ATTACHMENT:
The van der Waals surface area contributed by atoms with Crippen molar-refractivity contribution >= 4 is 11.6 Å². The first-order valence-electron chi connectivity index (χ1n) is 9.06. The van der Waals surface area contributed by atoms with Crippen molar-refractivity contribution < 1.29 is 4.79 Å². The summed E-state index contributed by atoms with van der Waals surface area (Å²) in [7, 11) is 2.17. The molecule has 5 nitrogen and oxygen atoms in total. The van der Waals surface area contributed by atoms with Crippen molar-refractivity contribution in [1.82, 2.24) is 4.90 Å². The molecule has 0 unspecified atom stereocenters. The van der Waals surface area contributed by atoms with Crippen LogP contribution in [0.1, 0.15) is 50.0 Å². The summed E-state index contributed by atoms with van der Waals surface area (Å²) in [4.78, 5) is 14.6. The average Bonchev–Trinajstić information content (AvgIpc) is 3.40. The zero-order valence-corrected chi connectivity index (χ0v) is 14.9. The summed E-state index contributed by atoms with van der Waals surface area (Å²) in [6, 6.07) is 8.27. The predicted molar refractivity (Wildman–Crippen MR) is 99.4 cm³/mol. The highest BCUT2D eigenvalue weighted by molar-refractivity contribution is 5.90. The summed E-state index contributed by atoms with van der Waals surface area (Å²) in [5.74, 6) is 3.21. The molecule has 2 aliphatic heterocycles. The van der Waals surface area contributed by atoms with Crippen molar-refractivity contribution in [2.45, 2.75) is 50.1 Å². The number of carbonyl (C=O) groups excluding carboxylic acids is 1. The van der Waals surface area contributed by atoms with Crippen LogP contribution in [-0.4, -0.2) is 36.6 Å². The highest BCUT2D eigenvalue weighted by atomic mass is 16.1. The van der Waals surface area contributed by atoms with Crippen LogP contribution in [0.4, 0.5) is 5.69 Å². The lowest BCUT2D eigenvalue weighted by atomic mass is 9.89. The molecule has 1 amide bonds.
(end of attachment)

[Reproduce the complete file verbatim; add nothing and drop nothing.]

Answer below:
The van der Waals surface area contributed by atoms with Crippen molar-refractivity contribution >= 4 is 11.6 Å². The first-order valence-electron chi connectivity index (χ1n) is 9.06. The van der Waals surface area contributed by atoms with Crippen molar-refractivity contribution < 1.29 is 4.79 Å². The summed E-state index contributed by atoms with van der Waals surface area (Å²) in [7, 11) is 2.17. The molecule has 5 nitrogen and oxygen atoms in total. The van der Waals surface area contributed by atoms with Crippen molar-refractivity contribution in [1.82, 2.24) is 4.90 Å². The molecule has 0 unspecified atom stereocenters. The van der Waals surface area contributed by atoms with Crippen LogP contribution in [0.1, 0.15) is 50.0 Å². The summed E-state index contributed by atoms with van der Waals surface area (Å²) in [4.78, 5) is 14.6. The average Bonchev–Trinajstić information content (AvgIpc) is 3.40. The zero-order valence-corrected chi connectivity index (χ0v) is 14.9. The summed E-state index contributed by atoms with van der Waals surface area (Å²) in [6, 6.07) is 8.27. The predicted molar refractivity (Wildman–Crippen MR) is 99.4 cm³/mol. The highest BCUT2D eigenvalue weighted by molar-refractivity contribution is 5.90. The summed E-state index contributed by atoms with van der Waals surface area (Å²) in [5.74, 6) is 3.21. The molecule has 2 aliphatic heterocycles. The van der Waals surface area contributed by atoms with Crippen molar-refractivity contribution in [2.45, 2.75) is 50.1 Å². The number of carbonyl (C=O) groups excluding carboxylic acids is 1. The van der Waals surface area contributed by atoms with Crippen LogP contribution in [-0.4, -0.2) is 36.6 Å². The highest BCUT2D eigenvalue weighted by atomic mass is 16.1. The van der Waals surface area contributed by atoms with Crippen LogP contribution in [0.4, 0.5) is 5.69 Å². The lowest BCUT2D eigenvalue weighted by atomic mass is 9.89. The molecule has 1 amide bonds.